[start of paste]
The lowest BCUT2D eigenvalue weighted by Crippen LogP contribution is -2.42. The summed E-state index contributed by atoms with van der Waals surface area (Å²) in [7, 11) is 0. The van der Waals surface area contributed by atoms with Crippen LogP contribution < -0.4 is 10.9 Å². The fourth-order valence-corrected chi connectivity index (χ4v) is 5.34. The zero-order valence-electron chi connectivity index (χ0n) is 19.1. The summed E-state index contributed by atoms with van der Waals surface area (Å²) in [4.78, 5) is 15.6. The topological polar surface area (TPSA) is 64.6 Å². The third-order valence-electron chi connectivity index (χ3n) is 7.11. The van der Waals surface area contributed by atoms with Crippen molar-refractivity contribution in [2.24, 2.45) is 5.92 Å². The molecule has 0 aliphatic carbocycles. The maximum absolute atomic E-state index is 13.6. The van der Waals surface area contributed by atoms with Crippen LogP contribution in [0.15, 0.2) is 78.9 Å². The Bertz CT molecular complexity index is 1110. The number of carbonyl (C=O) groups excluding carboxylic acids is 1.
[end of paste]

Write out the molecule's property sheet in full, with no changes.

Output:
The lowest BCUT2D eigenvalue weighted by Crippen LogP contribution is -2.42. The summed E-state index contributed by atoms with van der Waals surface area (Å²) in [7, 11) is 0. The van der Waals surface area contributed by atoms with Crippen LogP contribution < -0.4 is 10.9 Å². The fourth-order valence-corrected chi connectivity index (χ4v) is 5.34. The zero-order valence-electron chi connectivity index (χ0n) is 19.1. The summed E-state index contributed by atoms with van der Waals surface area (Å²) in [4.78, 5) is 15.6. The topological polar surface area (TPSA) is 64.6 Å². The third-order valence-electron chi connectivity index (χ3n) is 7.11. The van der Waals surface area contributed by atoms with Crippen molar-refractivity contribution in [2.24, 2.45) is 5.92 Å². The molecule has 0 aliphatic carbocycles. The maximum absolute atomic E-state index is 13.6. The van der Waals surface area contributed by atoms with Crippen LogP contribution in [0.15, 0.2) is 78.9 Å². The Bertz CT molecular complexity index is 1110. The number of carbonyl (C=O) groups excluding carboxylic acids is 1.